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Making Learning Lossless

What is lossless learning?

PadlockThe techies out there will have come across the terms ‘lossy’ and ‘lossless’ for saving data. If you save a photo in a lossless format, you won't lose any of the important detail in the image. This week, while attending an edtech conference, I heard the term applied to learning.

Every trainer has experienced that moment when you realise your trainees have misunderstood the concept you were trying to get across in the previous session, or worse, forgotten it completely. The data has been lost or corrupted in the transfer. The learning is lossy.

Tutors may think that their learning has been successful if their delegates are able to complete a quiz at the end of a training session. Learners may recognise the content for a while but it doesn't last. So how do you ensure your delegates have really learned and understood? How do you make it stick?

Adding the following elements to your training will help make learning lossless:

  • The purpose, aims and outcome of the session

Put the learning in context. When you introduce a session, either online or face-to-face, make sure your learners understand the big picture by providing them with a list of the aims and objectives of the session. Why are they learning this? What is its relevance to them? What are they going to come away with and how does it fit into the rest of the course? At the end of the session you can get learners to return to these, to check that the aims have been met and with the help of your learners you can plan what happens next.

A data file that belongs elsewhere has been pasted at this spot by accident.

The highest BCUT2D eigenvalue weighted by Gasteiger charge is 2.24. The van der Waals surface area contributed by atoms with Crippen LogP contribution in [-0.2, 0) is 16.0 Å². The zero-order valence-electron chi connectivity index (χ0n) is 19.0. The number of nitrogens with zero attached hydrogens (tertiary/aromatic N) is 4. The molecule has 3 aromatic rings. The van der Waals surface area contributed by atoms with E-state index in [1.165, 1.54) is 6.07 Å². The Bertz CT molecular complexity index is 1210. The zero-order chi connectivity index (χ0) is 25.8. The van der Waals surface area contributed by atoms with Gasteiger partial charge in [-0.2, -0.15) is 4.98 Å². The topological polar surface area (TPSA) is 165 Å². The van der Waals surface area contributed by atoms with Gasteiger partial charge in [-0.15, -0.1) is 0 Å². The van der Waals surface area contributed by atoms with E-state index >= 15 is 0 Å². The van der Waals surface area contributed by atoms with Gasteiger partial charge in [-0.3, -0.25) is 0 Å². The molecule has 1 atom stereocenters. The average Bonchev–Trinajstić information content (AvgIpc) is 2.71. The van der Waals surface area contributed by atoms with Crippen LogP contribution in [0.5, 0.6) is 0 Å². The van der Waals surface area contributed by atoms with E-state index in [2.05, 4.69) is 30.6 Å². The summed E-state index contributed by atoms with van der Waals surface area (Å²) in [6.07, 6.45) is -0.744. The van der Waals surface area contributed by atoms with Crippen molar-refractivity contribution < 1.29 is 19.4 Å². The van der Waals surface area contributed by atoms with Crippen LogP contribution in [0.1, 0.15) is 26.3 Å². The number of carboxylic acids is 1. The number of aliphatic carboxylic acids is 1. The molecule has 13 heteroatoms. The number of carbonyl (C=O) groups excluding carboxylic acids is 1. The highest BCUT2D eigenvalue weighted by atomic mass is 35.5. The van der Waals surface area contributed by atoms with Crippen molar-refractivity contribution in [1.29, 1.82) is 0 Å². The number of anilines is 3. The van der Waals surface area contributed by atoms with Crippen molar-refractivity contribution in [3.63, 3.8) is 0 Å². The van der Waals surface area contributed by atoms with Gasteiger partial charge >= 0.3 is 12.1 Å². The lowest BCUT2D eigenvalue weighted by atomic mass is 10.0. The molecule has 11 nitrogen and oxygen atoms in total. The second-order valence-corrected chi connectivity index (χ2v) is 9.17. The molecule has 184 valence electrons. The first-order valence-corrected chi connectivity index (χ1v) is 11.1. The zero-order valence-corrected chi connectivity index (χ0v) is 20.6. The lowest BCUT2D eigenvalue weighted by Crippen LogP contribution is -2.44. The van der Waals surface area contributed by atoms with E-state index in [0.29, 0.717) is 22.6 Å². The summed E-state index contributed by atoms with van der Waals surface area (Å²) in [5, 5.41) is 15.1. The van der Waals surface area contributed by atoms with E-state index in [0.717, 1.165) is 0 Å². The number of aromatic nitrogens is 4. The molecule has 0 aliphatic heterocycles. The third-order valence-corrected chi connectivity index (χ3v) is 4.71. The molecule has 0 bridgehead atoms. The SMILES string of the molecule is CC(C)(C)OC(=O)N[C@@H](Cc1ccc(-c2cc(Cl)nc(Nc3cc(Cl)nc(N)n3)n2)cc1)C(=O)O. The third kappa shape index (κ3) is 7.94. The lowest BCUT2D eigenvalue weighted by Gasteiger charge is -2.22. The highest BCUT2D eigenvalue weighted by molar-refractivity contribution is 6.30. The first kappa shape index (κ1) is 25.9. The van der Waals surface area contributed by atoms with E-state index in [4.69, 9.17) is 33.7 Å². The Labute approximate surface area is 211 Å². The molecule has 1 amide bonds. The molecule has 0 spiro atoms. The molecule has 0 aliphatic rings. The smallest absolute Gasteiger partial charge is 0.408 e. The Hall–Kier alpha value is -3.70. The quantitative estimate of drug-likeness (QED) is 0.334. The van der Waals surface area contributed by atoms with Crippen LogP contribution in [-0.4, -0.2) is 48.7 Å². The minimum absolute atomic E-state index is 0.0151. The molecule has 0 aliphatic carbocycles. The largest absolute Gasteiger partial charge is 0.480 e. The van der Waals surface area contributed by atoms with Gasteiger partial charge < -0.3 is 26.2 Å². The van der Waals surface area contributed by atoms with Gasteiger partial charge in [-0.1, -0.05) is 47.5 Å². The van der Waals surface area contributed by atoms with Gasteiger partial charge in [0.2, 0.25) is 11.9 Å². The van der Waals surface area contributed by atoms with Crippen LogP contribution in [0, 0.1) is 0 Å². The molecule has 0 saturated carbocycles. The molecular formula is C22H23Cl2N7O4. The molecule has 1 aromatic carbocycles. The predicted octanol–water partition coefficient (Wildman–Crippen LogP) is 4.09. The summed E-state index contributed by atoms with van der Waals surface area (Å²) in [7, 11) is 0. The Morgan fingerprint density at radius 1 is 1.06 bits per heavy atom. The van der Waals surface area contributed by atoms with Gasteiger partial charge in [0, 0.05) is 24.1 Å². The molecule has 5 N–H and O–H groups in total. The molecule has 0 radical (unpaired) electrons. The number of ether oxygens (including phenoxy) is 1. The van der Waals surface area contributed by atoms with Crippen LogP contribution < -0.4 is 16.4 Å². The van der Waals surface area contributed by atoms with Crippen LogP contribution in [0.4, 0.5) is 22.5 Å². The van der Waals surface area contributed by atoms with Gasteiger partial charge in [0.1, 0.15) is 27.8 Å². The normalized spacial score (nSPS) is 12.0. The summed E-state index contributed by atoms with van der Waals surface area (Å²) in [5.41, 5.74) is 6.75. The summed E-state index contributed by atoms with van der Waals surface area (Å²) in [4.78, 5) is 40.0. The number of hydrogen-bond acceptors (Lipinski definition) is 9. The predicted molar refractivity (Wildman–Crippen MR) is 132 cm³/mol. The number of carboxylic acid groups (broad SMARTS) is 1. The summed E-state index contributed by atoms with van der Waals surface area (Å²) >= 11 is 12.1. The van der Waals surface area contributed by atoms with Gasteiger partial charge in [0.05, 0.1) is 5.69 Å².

• Archive of materials and session content

Make all your materials available for learners to access in their own time. Make it accessible for their smartphones and mobile devices so they can get to the content whenever they need it. Use lesson recording or screen recording software or encourage learners to record sessions themselves and share with fellow learners. These could be notes from a session, blog posts, smartphone video or audio. Share your presentations on your LMS, a Virtual Learning Platform or a service like Slideshare and encourage learners to comment or ask questions about these online.

  •  Quizzes and portfolios

Get as much evidence that your delegates are learning as possible. Not just the obligatory multiple choice quiz for each session or end of course assessment. Use blogs and portfolios to demonstrate learning as it happens and provide evidence of the progress and development. This way you can intervene before too much learning is lost. Make sure quizzes are designed to test understanding of concepts and to challenge... not just recall.Brain

  • Learner analytics and branching

Make the delivery of your course as flexible and personal as possible. Use the results of formative assessment and observation of delegate activity to create individualised learner journeys. Add branching to your online learning or split learners into groups to develop specific skills and knowledge as required. If you have learner analytics built in to your LMS, use them.

  •  Peer assessments and peer support

Building peer assessment and tutoring into your training is probably the most effective way of making your learning lossless. Organise your learners into support groups or Action Learning Sets so that they can help each other understand concepts. Add FAQs and forums to your LMS for learners to manage themselves. If you make it part of their training to support fellow trainees, by contributing to discussions and forums or demonstrating skills and procedures, they are more likely to retain what they have learned. There is no more effective way of learning a skill or concept than trying to teach it to someone else. Make some of your formative assignments peer assessed. This will really instil an understanding of the learning objectives in your trainees and let them see the alternative perspectives of their fellow learners.

With these few changes you can make learning lossless.

Contact us for tips on improving learning contact

Catherine Sellars

Catherine Sellars, Editor

Supporting innovation in teaching and learning

Copyright © 2014 Bray Leino Learning

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